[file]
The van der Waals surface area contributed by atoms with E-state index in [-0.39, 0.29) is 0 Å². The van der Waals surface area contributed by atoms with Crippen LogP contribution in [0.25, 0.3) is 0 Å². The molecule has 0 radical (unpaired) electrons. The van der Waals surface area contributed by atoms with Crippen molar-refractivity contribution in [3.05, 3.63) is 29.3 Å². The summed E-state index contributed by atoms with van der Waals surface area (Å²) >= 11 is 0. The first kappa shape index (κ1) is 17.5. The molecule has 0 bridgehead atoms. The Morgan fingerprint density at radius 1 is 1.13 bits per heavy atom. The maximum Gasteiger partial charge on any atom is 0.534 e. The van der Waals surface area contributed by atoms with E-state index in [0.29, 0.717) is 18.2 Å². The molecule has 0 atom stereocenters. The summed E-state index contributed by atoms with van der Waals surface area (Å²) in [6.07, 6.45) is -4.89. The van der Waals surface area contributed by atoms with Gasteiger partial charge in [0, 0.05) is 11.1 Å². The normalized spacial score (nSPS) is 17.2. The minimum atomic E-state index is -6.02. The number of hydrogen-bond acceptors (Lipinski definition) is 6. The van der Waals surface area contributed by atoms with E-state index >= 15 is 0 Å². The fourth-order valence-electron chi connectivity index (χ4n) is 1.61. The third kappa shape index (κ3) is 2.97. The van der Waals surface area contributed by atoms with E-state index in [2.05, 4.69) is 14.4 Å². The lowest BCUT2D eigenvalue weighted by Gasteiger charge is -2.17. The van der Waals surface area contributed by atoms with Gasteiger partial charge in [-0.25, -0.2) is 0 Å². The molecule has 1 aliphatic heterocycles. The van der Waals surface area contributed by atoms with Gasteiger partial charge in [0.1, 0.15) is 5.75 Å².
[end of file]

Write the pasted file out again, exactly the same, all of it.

The van der Waals surface area contributed by atoms with E-state index in [-0.39, 0.29) is 0 Å². The van der Waals surface area contributed by atoms with Crippen LogP contribution in [0.25, 0.3) is 0 Å². The molecule has 0 radical (unpaired) electrons. The van der Waals surface area contributed by atoms with Crippen molar-refractivity contribution in [3.05, 3.63) is 29.3 Å². The summed E-state index contributed by atoms with van der Waals surface area (Å²) >= 11 is 0. The first kappa shape index (κ1) is 17.5. The molecule has 0 bridgehead atoms. The Morgan fingerprint density at radius 1 is 1.13 bits per heavy atom. The maximum Gasteiger partial charge on any atom is 0.534 e. The van der Waals surface area contributed by atoms with E-state index in [0.29, 0.717) is 18.2 Å². The molecule has 0 atom stereocenters. The summed E-state index contributed by atoms with van der Waals surface area (Å²) in [6.07, 6.45) is -4.89. The van der Waals surface area contributed by atoms with Gasteiger partial charge in [0, 0.05) is 11.1 Å². The normalized spacial score (nSPS) is 17.2. The minimum atomic E-state index is -6.02. The number of hydrogen-bond acceptors (Lipinski definition) is 6. The van der Waals surface area contributed by atoms with E-state index >= 15 is 0 Å². The fourth-order valence-electron chi connectivity index (χ4n) is 1.61. The third kappa shape index (κ3) is 2.97. The van der Waals surface area contributed by atoms with E-state index in [2.05, 4.69) is 14.4 Å². The lowest BCUT2D eigenvalue weighted by Gasteiger charge is -2.17. The van der Waals surface area contributed by atoms with Gasteiger partial charge in [-0.25, -0.2) is 0 Å². The molecule has 1 aliphatic heterocycles. The van der Waals surface area contributed by atoms with Gasteiger partial charge in [0.1, 0.15) is 5.75 Å².